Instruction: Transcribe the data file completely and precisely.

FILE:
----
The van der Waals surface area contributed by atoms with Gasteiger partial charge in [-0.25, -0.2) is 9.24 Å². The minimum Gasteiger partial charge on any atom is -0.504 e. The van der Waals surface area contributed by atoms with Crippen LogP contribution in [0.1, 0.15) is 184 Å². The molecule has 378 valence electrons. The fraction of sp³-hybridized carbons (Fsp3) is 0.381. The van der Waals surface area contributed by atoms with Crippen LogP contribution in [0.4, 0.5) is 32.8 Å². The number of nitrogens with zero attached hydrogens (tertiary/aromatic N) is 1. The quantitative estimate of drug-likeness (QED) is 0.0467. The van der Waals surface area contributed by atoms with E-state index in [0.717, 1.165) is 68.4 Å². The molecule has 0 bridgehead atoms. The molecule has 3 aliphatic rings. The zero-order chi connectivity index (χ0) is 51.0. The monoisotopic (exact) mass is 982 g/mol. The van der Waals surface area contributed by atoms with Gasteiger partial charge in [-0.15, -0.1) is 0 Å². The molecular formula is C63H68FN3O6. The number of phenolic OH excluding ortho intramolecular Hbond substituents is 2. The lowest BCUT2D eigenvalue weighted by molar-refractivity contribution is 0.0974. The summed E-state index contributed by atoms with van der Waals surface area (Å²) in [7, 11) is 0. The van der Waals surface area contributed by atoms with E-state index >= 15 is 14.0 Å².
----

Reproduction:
The van der Waals surface area contributed by atoms with Gasteiger partial charge in [-0.25, -0.2) is 9.24 Å². The minimum Gasteiger partial charge on any atom is -0.504 e. The van der Waals surface area contributed by atoms with Crippen LogP contribution in [0.1, 0.15) is 184 Å². The molecule has 378 valence electrons. The fraction of sp³-hybridized carbons (Fsp3) is 0.381. The van der Waals surface area contributed by atoms with Crippen LogP contribution in [0.4, 0.5) is 32.8 Å². The number of nitrogens with zero attached hydrogens (tertiary/aromatic N) is 1. The quantitative estimate of drug-likeness (QED) is 0.0467. The van der Waals surface area contributed by atoms with E-state index in [0.717, 1.165) is 68.4 Å². The molecule has 0 bridgehead atoms. The molecule has 3 aliphatic rings. The zero-order chi connectivity index (χ0) is 51.0. The monoisotopic (exact) mass is 982 g/mol. The van der Waals surface area contributed by atoms with Gasteiger partial charge in [-0.15, -0.1) is 0 Å². The molecular formula is C63H68FN3O6. The number of phenolic OH excluding ortho intramolecular Hbond substituents is 2. The lowest BCUT2D eigenvalue weighted by molar-refractivity contribution is 0.0974. The summed E-state index contributed by atoms with van der Waals surface area (Å²) in [7, 11) is 0. The van der Waals surface area contributed by atoms with E-state index >= 15 is 14.0 Å².